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SciShots: A sneak peek of a new Alzheimer’s disease project

Researchers are in the early stages of investigating the brain cells most vulnerable to this devastating form of dementia

March 11, 2022

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A project newly underway at the Allen Institute aims to better understand the early stages of Alzheimer’s disease by identifying changes in the neurons and other brain cells as the disease progresses. Through collaborations with UW Medicine and Kaiser Permanente Washington Health Research Institute, Allen Institute scientists are comparing brain cells across patients with different stages of the disease (using brain tissue from patients who agreed to donate their brains to science after they die) with the goal of pinpointing how and where the neurodegenerative disease starts. Their experiments will look for the specific types of neurons and other brain cells that die off or are otherwise changed in early stages of the disease. This image, captured by Allen Institute researcher Zoe Maltzer, shows brain tissue from a patient who died with Alzheimer’s disease. Bright orange specks label a molecule called phosphorylated tau, which accumulates in the brain as Alzheimer’s progresses; blue dots stain the chromosomes of every cell present in the tissue. Eventually, Maltzer and others on the team will work to combine tau labeling with labels to detect specific kinds of neurons in the same tissue. —Rachel Tompa, Ph.D.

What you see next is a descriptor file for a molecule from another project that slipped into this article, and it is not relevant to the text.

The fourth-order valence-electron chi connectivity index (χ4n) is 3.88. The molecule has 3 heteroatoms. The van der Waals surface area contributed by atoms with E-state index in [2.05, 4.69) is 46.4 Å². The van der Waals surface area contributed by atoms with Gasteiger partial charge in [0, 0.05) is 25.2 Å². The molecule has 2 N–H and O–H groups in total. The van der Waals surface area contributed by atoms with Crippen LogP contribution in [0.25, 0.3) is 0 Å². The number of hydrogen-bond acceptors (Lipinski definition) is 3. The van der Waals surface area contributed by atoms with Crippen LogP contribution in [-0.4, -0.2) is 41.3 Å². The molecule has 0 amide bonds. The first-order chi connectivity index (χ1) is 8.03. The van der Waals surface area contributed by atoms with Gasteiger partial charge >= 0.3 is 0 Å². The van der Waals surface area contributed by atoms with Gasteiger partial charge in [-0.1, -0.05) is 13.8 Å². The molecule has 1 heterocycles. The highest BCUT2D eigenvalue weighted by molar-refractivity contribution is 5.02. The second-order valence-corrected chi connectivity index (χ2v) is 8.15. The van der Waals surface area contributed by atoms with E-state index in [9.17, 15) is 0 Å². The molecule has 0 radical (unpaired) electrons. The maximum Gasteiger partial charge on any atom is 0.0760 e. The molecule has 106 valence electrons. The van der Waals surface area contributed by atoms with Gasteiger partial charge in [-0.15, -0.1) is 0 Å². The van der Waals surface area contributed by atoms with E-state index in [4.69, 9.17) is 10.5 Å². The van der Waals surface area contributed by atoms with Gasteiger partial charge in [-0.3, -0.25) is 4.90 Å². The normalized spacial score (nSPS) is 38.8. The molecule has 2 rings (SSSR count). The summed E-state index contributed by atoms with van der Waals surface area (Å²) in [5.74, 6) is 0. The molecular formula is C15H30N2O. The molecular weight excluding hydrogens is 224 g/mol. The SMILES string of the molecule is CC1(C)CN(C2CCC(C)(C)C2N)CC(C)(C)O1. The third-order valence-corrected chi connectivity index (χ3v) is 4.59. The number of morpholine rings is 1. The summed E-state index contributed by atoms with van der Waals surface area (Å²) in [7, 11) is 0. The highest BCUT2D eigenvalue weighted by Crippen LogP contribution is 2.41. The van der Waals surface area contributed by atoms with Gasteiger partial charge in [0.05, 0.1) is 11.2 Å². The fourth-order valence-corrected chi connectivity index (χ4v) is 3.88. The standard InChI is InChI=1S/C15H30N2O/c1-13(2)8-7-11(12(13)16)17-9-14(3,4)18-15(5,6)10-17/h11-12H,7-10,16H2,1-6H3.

For more about Allen Institute and UW Medicine work on Alzheimer’s disease, check out our recent webinar, Understanding the Cellular Roots of Alzheimer's Disease.

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